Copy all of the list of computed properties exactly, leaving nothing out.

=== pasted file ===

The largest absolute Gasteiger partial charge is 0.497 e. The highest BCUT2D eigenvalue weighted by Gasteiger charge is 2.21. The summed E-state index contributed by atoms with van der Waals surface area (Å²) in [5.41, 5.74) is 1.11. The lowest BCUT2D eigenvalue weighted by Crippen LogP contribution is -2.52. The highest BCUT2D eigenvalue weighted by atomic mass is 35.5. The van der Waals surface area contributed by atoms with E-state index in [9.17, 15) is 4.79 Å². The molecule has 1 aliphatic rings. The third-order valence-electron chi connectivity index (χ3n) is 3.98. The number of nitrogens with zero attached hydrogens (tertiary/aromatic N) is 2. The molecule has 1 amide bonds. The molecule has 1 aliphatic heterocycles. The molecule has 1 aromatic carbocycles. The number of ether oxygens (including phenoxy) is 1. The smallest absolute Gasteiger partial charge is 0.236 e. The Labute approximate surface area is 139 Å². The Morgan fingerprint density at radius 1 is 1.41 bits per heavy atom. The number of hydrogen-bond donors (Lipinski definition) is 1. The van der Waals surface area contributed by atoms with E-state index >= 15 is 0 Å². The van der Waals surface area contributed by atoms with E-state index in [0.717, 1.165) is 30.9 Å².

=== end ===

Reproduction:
The largest absolute Gasteiger partial charge is 0.497 e. The highest BCUT2D eigenvalue weighted by Gasteiger charge is 2.21. The summed E-state index contributed by atoms with van der Waals surface area (Å²) in [5.41, 5.74) is 1.11. The lowest BCUT2D eigenvalue weighted by Crippen LogP contribution is -2.52. The highest BCUT2D eigenvalue weighted by atomic mass is 35.5. The van der Waals surface area contributed by atoms with E-state index in [9.17, 15) is 4.79 Å². The molecule has 1 aliphatic rings. The third-order valence-electron chi connectivity index (χ3n) is 3.98. The number of nitrogens with zero attached hydrogens (tertiary/aromatic N) is 2. The molecule has 1 amide bonds. The molecule has 1 aliphatic heterocycles. The molecule has 1 aromatic carbocycles. The number of ether oxygens (including phenoxy) is 1. The smallest absolute Gasteiger partial charge is 0.236 e. The Labute approximate surface area is 139 Å². The Morgan fingerprint density at radius 1 is 1.41 bits per heavy atom. The number of hydrogen-bond donors (Lipinski definition) is 1. The van der Waals surface area contributed by atoms with E-state index >= 15 is 0 Å². The van der Waals surface area contributed by atoms with E-state index in [0.717, 1.165) is 30.9 Å².